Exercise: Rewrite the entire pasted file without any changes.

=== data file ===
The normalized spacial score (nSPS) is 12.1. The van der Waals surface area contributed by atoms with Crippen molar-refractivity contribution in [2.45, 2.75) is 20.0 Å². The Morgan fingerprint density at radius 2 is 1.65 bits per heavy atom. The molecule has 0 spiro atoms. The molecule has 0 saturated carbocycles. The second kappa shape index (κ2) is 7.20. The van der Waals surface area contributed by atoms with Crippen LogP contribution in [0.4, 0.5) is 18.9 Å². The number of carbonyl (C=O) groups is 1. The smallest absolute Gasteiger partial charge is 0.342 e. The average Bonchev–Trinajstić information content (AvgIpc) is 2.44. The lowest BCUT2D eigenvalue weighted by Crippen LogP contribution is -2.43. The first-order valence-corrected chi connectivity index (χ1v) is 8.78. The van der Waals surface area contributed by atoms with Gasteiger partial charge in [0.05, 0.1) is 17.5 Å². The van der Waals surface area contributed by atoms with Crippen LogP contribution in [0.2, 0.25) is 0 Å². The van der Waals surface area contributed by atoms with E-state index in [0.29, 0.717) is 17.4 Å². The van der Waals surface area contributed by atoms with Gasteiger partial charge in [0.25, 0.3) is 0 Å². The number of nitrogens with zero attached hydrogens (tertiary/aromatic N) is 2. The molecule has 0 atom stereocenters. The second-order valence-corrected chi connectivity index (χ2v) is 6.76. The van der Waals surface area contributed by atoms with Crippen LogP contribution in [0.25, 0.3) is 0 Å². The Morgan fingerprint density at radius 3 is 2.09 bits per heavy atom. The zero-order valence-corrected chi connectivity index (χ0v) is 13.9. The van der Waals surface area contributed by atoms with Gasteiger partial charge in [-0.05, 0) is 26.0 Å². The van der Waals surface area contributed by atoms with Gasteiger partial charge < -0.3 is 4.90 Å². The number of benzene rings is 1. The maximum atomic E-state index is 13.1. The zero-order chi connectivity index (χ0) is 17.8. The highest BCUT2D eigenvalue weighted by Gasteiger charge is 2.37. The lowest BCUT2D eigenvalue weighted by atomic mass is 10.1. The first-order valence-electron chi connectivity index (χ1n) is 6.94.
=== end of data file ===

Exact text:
The normalized spacial score (nSPS) is 12.1. The van der Waals surface area contributed by atoms with Crippen molar-refractivity contribution in [2.45, 2.75) is 20.0 Å². The Morgan fingerprint density at radius 2 is 1.65 bits per heavy atom. The molecule has 0 spiro atoms. The molecule has 0 saturated carbocycles. The second kappa shape index (κ2) is 7.20. The van der Waals surface area contributed by atoms with Crippen LogP contribution in [0.4, 0.5) is 18.9 Å². The number of carbonyl (C=O) groups is 1. The smallest absolute Gasteiger partial charge is 0.342 e. The average Bonchev–Trinajstić information content (AvgIpc) is 2.44. The lowest BCUT2D eigenvalue weighted by Crippen LogP contribution is -2.43. The first-order valence-corrected chi connectivity index (χ1v) is 8.78. The van der Waals surface area contributed by atoms with Gasteiger partial charge in [0.05, 0.1) is 17.5 Å². The van der Waals surface area contributed by atoms with Crippen LogP contribution in [0.2, 0.25) is 0 Å². The van der Waals surface area contributed by atoms with E-state index in [0.29, 0.717) is 17.4 Å². The van der Waals surface area contributed by atoms with Gasteiger partial charge in [0.25, 0.3) is 0 Å². The number of nitrogens with zero attached hydrogens (tertiary/aromatic N) is 2. The molecule has 0 atom stereocenters. The second-order valence-corrected chi connectivity index (χ2v) is 6.76. The van der Waals surface area contributed by atoms with Crippen LogP contribution in [0.25, 0.3) is 0 Å². The Morgan fingerprint density at radius 3 is 2.09 bits per heavy atom. The zero-order valence-corrected chi connectivity index (χ0v) is 13.9. The van der Waals surface area contributed by atoms with Gasteiger partial charge in [-0.05, 0) is 26.0 Å². The van der Waals surface area contributed by atoms with Gasteiger partial charge < -0.3 is 4.90 Å². The number of benzene rings is 1. The maximum atomic E-state index is 13.1. The zero-order chi connectivity index (χ0) is 17.8. The highest BCUT2D eigenvalue weighted by Gasteiger charge is 2.37. The lowest BCUT2D eigenvalue weighted by atomic mass is 10.1. The first-order valence-electron chi connectivity index (χ1n) is 6.94.